Coca-Cola has long embraced cross-sector collaboration as a best practice for addressing global challenges, as exemplified through meaningful partnerships and programs, many of which align with the SDGs.
The company’s sustainability priorities map to all 17 SDGs, with an emphasis on SDGs that relate most closely to where it believes it can make the greatest impact.
Coca-Cola’s water stewardship portfolio supports SDG 6. In particular, the Replenish Africa Initiative (RAIN) aims to reach at least 6 million people throughout Africa with improved and sustainable access to safe water by 2020. At the end of 2017, with more than 140 partners, RAIN had already provided safe drinking water to more than 2.8 million people in Africa and supported water, sanitation and hygiene programs (WASH) in more than 2,000 communities across 40 African countries.
In 2014, the United Nations Development Programme (UNDP) and
Focused on SDGs 4 (quality education), 5, 6, and 17, the New World partnership operates in 19 countries across Europe, Central Asia, South Asia, the Middle East and Africa, and has benefitted more than 1.5 million people in its first two years. New World has delivered the most impact to date around SDGs 5 and 6, with a strong focus on WASH and women’s empowerment. The program has helped women develop business skills and establish their own businesses, encouraged young people to become agents of change, piloted innovative water access and management solutions, and improved access to sanitation.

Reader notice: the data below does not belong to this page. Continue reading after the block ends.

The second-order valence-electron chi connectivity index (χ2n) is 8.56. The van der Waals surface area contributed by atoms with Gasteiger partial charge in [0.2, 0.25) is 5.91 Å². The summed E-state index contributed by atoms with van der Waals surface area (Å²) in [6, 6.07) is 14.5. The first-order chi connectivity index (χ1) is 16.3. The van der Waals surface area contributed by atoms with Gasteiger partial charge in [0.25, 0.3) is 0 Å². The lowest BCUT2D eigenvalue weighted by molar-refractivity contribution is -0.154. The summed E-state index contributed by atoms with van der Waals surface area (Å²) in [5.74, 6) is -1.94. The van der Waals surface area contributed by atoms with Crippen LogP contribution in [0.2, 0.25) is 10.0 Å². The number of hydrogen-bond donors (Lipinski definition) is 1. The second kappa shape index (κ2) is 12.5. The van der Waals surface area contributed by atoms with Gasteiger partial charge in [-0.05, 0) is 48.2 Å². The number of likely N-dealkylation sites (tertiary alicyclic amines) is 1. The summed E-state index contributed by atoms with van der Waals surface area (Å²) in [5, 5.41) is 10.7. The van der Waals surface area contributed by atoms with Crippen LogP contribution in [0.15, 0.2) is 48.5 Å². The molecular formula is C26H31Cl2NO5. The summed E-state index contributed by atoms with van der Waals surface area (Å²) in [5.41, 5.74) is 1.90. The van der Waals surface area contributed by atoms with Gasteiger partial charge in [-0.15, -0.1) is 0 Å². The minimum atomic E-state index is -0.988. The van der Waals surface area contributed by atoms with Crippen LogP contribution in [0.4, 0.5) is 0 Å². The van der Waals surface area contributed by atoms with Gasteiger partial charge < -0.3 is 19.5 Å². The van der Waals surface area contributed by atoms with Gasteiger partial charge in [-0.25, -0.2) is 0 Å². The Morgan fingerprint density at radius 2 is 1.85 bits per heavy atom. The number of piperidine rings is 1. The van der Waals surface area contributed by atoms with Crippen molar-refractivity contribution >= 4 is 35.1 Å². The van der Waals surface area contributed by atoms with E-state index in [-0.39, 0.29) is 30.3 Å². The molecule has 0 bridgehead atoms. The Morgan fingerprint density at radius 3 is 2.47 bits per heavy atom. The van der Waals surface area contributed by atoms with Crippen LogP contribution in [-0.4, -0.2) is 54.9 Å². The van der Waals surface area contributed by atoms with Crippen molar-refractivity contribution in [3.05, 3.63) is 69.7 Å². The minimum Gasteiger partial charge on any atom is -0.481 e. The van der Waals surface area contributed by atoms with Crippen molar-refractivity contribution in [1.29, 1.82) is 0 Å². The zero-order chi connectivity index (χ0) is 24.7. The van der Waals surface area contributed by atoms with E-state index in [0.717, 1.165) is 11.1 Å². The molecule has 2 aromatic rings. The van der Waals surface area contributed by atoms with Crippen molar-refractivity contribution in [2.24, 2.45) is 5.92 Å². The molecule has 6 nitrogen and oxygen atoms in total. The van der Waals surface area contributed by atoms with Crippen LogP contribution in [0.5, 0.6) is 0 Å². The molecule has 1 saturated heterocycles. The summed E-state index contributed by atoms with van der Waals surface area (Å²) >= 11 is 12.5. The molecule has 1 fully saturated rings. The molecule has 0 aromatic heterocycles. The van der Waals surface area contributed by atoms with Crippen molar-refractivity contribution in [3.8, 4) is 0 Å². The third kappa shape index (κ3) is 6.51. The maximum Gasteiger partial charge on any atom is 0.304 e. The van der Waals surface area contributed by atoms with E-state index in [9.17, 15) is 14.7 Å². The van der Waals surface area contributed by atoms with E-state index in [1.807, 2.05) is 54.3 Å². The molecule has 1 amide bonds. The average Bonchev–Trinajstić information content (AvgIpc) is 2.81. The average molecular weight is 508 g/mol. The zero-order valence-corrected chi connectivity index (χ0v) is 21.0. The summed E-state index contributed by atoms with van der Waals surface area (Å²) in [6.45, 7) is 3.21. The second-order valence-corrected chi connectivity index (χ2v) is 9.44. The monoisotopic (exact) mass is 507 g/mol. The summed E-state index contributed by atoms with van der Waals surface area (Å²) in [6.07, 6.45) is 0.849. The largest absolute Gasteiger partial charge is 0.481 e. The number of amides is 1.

Coca-Cola has also integrated SDGs 12 and 14 into the design of its new World Without Waste initiative, created to reshape the company’s approach to packaging, which includes a goal to help collect and recycle the equivalent of 100 percent of its packaging by 2030. The company is investing significantly in its contribution to reducing the world’s waste, but the issue is bigger than one company’s commitment. Progress and lasting change will come only through the mobilization of global resources, know-how and expertise.
Since their adoption in 2015 by the UN General Assembly,
Designed to put the world on a more sustainable path, the SDGs identified 169 targets to achieve by 2030. Although that may seem far off, the world has less than 12 years to get there.